Over The Bar

George Thomas Patterson

Former Royal Marine PO/X114719-t

9th September 1923 - 16th July 2015

.George Patterson (later referred to as Gud) . Was born on the 9th September 1923 in Salford Lancashire. Gud was one of four children born to Frederick & Sarah Patterson.
............Gud’s father, Federick served with 7/8 Battery, Lancashire Fusiliers. In 1916 he and members of his unit suffered heavy bombardments of shelling and mustard gas. Fredrick endured and returned home from the Great War suffering ongoing breathing problems caused by the gas in the trenches of the Somme. Fredrick died in 1940 aged 50. As most will know, the times were tough during the 1920s and 1930s and the people of Manchester were no exception. Like many kids of the neighbourhood, life on struggle street was not easy using a rolled up newspaper for a football and swimming in the Manchester Ship Canal was a summer highlight for Gud and his mates.
............On leaving school at 14 Gud  found employment in local engineering workshop, learning the trade of a fitter and turner. At the age of 18 Gud enlisted into the Royal Marines. He was instructed to report to Royal Marines Deal , and had the pleasure of becoming a fully paid up member of His Majesty’s Royal Marines on the 19th August 1942. Gud often commented that for him the Marines life could not have been better. The fact he received three square meals a day impressed him to no end.
............After his recruit training and with his already acquired trade experience as a fitter, he was posted to a trade division and spent much time initial time in Scotland. On the 6 June 1944 saw the commencement of Operation Neptune and then subsequently Operation Overlord (D DAY landings). Gud found himself in the engine room of landing craft off Gold Beach, which was the centre of the five nominated landing areas. Gud kept his involvement on the D Day landings to himself. It wasn’t until sometime later he informed the family that he made several trips across the Channel, before being posted back to Scotland.
............In early 1945, the Royal Marines invited Gud on a world cruise (although he was not aware of his destination at this time). However, after more training and more training he and many other Bootnecks found themselves boarding the Royal Mail ship HMS ANDES, heading for a land down under. The trip from the Panama Canal to Sydney was non-stop with an average speed of 21 knots, the trip was completed in record time that still stands today. Gud relates to his arrival through the ‘Heads’ in wartime Sydney as arriving in heaven..On arrival and receiving shore leave, the Bootnecks made a beeline for the boozer only to find along the way a number of fruit and fresh produce vendors, the boozer was put on hold and the vendors were cleaned out of their stock of oranges, apples and bananas. Amazed by the abundance of fresh fresh food Gud thought he has arrived in the land of milk and honey. On dis-embarkation, Gud received his posting orders to report to the Fleet Air Arm and subsequently posted to Archerfield in Brisbane. The Marines were assigned the workshops and accommodation facilities vacated by the Yanks. Much to Gud’s surprise the Americans left their tools and gear behind. Gud “borrowed” these tools and continued to use them all his working life.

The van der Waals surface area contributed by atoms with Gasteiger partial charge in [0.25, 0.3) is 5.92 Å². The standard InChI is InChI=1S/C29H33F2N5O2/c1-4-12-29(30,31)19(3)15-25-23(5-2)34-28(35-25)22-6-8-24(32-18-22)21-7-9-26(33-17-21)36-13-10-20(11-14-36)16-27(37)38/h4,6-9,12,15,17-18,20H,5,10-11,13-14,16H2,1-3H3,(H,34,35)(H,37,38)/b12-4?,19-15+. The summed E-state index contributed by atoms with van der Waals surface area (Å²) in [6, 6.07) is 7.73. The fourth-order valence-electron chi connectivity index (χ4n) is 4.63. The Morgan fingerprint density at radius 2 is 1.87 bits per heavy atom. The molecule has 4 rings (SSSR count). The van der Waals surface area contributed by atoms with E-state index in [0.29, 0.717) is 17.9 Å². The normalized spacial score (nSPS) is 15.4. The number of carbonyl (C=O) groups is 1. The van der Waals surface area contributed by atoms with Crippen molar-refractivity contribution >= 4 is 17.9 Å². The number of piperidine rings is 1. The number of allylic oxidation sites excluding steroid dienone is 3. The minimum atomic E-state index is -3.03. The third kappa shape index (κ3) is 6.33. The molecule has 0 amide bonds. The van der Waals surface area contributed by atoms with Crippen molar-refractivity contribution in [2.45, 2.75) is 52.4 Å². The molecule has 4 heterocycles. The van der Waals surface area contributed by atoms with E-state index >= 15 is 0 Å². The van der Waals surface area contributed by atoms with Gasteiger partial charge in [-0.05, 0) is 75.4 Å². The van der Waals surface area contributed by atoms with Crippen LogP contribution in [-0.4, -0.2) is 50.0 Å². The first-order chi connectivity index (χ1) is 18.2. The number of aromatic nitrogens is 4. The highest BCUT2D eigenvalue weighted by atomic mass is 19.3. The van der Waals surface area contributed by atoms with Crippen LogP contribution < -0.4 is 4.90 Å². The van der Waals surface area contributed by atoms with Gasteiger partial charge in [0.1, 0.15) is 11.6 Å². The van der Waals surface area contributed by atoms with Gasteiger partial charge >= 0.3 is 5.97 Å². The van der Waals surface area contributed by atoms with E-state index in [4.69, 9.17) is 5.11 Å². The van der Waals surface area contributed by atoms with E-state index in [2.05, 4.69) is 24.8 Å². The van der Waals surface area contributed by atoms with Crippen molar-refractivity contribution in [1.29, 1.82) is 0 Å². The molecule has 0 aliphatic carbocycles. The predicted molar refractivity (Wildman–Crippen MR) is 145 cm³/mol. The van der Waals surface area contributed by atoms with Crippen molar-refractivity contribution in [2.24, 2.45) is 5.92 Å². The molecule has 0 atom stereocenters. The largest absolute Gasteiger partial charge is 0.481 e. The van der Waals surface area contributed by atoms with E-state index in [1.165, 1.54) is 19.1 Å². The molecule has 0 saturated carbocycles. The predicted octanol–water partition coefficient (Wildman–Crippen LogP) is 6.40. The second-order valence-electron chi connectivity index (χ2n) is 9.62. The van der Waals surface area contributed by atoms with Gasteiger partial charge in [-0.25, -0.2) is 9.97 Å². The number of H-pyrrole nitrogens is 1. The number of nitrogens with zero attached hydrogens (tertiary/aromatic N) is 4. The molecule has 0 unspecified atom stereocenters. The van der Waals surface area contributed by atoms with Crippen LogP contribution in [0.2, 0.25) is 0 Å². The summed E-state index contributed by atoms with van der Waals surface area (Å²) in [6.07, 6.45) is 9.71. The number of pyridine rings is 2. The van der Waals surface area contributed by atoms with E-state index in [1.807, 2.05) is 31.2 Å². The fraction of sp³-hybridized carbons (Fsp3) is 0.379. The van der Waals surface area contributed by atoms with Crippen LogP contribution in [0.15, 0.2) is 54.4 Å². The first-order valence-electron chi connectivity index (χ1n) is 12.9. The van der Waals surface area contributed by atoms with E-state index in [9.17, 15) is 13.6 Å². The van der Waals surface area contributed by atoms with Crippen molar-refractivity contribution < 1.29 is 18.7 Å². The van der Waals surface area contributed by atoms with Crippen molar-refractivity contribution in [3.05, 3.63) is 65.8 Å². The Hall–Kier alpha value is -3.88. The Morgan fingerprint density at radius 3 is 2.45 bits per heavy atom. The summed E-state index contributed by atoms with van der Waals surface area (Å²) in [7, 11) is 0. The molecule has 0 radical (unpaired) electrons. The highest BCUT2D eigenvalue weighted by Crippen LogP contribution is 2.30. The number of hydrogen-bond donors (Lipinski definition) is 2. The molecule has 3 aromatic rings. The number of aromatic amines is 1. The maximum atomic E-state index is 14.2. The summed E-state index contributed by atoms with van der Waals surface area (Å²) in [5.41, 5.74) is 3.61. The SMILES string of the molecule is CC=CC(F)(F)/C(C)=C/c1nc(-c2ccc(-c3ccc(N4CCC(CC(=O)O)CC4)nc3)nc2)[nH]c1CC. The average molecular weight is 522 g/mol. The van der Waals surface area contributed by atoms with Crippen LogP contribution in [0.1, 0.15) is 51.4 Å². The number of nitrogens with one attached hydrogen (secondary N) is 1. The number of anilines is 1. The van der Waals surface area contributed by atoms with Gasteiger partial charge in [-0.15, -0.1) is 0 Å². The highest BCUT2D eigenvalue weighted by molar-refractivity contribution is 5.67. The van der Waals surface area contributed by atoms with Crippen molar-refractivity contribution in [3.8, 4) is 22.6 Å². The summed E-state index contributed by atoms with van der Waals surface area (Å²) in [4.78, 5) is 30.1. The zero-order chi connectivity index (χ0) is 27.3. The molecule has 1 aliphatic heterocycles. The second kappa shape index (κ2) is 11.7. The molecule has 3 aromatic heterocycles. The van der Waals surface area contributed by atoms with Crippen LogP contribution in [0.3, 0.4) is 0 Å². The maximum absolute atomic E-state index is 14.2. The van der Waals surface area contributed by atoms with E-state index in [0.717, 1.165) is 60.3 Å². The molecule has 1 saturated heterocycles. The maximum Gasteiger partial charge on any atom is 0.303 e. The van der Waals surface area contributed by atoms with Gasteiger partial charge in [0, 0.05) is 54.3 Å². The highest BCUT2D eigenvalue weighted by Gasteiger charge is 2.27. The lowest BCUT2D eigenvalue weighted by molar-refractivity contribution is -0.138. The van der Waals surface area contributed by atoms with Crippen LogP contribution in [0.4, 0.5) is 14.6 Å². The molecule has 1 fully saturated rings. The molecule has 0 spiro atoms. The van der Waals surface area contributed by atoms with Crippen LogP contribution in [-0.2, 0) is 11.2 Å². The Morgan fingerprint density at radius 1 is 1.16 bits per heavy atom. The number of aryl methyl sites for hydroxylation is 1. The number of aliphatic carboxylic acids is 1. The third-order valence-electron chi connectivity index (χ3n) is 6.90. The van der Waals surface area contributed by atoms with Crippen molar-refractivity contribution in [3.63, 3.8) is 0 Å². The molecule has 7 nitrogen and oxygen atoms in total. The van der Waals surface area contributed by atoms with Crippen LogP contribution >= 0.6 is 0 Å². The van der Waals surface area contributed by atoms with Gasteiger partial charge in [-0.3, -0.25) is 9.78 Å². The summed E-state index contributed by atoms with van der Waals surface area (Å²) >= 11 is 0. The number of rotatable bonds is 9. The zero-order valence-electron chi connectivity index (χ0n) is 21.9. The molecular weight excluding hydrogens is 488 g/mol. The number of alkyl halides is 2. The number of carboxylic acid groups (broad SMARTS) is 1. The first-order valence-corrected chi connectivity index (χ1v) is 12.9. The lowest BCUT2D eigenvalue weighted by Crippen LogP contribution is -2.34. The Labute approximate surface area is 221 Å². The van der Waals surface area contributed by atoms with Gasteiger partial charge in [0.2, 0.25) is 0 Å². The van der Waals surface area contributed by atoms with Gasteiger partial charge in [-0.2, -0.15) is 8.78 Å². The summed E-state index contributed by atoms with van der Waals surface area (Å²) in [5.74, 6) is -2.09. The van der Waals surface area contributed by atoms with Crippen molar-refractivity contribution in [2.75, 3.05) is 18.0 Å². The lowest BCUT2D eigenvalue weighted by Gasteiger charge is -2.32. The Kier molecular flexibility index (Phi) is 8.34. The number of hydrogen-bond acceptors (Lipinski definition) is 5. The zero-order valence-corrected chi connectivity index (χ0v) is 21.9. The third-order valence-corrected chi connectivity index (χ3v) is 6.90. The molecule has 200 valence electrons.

............During his time in Brisbane Gud met a lady from Maryborough. Beryl Ashworth, recently moved to Brisbane and was working at Mc Whirters Department store in Fortitude Valley, they started courting when the Marines again spoiled his day, Gud received orders in April 1946 informing that he was going home. So with the clock ticking and some pulling of strings they were married within the week. Gud was off to Blighty and Beryl was left waiting along with six hundred other Aussie Brides for the arrival HMS Victorious to secure their passage back to England. Life changed quickly for Beryl with not just on the ship but when she arrived in England. She saw a scared country recovering from war and rationing all that was available, a level of austerity that was unaccustomed to as an Aussie country girl from Maryborough.
............After receiving his demob suite, matching shoes and a golden hand shake of 58 pounds 16 shillings and 6 pence , Gud quickly realised that the land down under was for him. On the 12 November 1948, Gud returned with Beryl and new arrival Ian on the converted hospital ship Somertshire. Gud often told the story that the first fleet made better time for the trip, Gud arrived in Fremantle with a telegram informing of a position with Engineering Firm Evans Deakin (ED), he started at E.Ds two days after arriving to Brisbane in January 1949 and retired from E.D.s in July 1982. Gud enjoyed the canteen food.
............Gud and Beryl built their family home way out of town at Wynnum North, they had three more children which translated to eight grandchildren, and then twelve great children, and Beryl now eighty nine still lives in the ‘Castle’ on Sandy camp Rd, and wild horses will unlikely remove her.
............Gud informed recently before his passing that the three greatest events in his life were meeting his wife of 69 years, his family and the Royal Marines. If it had not been for the Royal Marines and the cruise ticket on the ANDES to Australia back in 1945 his life would have been very different.
............In closing Gud was very proud of all his family. When he left Manchester he left all he knew he ploughed head first into the unknown for a new life in Australia. This experience is shared by Gud’s first-born granddaughter Megan who has done the same thing (but in reverse) and now has her own family in Botley, Hampshire and working as a school teacher ...........so the circle turns.
RIP   George Thomas Patterson 9/09/1923   /    16/07/2015
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